I mentioned a few weeks ago that the husb and I are working our way through Dave Ramsey's Financial Peace University. For those of you not familiar with Dave, he's a get out of debt, stay out of debt financial guru. He encourages people to be "weird" because "normal" means debt up to your eyeballs and struggling to make ends meet. His motto is "Live like no one else, so that later you can live like no one else." Meaning that, for now, you might drive an older car, eat beans and cornbread, and buy your furniture at yard sales, but by living on a realistic budget and paying with cash instead of credit, you are setting your family up for a secure financial future. Keeping up with the Joneses is out. Keeping current on your bills and plans for the future is definitely in.
In the three months we've been in the program, we've managed to pay off over $2000 in debt (this includes all of our credit cards (which are no longer in my wallet, by the way), a student loan, and a medical bill), establish a $1000 emergency fund, and set aside enough cash to cover the anticipated medical expenses of our second child's upcoming birth (in about 7 more weeks!!).
Just so you know, we're an average American, single-income family. It's not like we've got loads of surplus cash floating around. We have enough to cover our expenses and to allow us to eat out and see a movie from time to time. Learning to be disciplined with our spending has made all of the difference to us financially. Now, before I buy anything I ask myself two important questions: Do I really NEED this item? Can I afford it (aka - is there money in the budget set aside for this)?
Some may think that "budget" is a bad word, but really it has provided so much freedom. Now, I don't have to worry if there's money in the bank to cover a high electric bill, or if we've got anything set aside for an oil change. Living on a budget has brought with it freedom from stress and worry - and accountability for our actions.
But to be honest, I have to give credit where credit is due. God has been more than faithful to provide for our needs. Sure, it's been in little ways here and there, but I wanted to share a few of the "coincidences" that have made a difference in our family in the last couple months.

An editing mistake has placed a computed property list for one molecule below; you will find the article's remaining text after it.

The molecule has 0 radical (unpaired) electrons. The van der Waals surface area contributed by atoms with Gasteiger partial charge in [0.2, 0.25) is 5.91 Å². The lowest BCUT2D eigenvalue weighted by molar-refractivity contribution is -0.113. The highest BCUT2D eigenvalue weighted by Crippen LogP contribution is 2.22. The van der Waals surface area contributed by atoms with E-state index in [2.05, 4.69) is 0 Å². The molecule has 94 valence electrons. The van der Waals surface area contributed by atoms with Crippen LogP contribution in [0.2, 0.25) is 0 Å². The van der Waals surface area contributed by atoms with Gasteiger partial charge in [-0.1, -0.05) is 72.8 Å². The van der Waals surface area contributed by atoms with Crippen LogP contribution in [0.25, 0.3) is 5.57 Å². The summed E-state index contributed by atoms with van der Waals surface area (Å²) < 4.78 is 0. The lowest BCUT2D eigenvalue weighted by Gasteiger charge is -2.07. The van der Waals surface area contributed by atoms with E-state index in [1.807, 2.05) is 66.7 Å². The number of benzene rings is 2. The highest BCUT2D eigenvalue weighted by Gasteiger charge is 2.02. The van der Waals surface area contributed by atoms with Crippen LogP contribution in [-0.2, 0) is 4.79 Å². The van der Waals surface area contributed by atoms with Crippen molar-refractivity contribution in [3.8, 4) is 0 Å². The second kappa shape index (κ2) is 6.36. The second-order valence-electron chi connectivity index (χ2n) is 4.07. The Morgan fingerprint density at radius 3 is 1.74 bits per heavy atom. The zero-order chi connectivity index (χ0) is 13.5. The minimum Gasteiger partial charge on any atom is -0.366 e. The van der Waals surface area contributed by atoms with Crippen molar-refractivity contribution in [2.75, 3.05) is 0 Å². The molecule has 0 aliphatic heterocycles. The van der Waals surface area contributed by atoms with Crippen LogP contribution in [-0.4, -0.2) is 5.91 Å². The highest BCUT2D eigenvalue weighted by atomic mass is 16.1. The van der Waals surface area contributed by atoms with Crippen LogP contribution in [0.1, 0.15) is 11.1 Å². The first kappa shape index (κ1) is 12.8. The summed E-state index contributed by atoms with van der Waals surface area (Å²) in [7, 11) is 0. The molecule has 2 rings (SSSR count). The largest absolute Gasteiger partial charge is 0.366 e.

I'm an independent Pampered Chef Consultant (which I LOVE, by the way). In the last few months I've gone from having two months with no booked shows to all of a sudden having four shows booked in less than six weeks. My last three Pampered Chef parties have enabled me to pay off both my student loan and a medical bill. I'm thankful for that unanticipated extra source of income. Business has gone from a dead halt to booming.
Our local water company offers rebate for water saving devices. My husband and I were needing to replace an older toilet in our home. We essentially got a brand new toilet for free - something we were needing. We also got a rebate on the washing machine we purchased last year - which means we now have an unexpected $300 credit on our water bill.
Just yesterday, a member of our church generously provided us with beef from a cow he slaughtered, enabling us to save money on our grocery bill.
I just found out that through the Pampered Chef I can save 10% on our cell phone bill which equates to around $240 a year.
Through my blog I've been able to earn over $100 in gift cards to cover expenses like diapers and wipes.
Some may overlook those sort of things, but I've learned not to take even the little things for granted. Every dollar we're able to save puts us one step closer to being debt free. They are little blessings, but to me, they are evidences of God's faithfulness. He has blessed our efforts to be good stewards of His resources. I look forward to continuing this process and hope to soon by completely debt free (apart from our home mortgage which is going to take a LOOOOOONG time). It's going to be a long road, at least a year based on our current situation, but it's going to be a good journey.
My prayer is to one day be able to provide for my children to go to college without the burden of debt, to live in a paid-for home, and to be free to use our resources to live and give freely. Is it going to be hard? You betcha. Is it going to be worth it? Absolutely.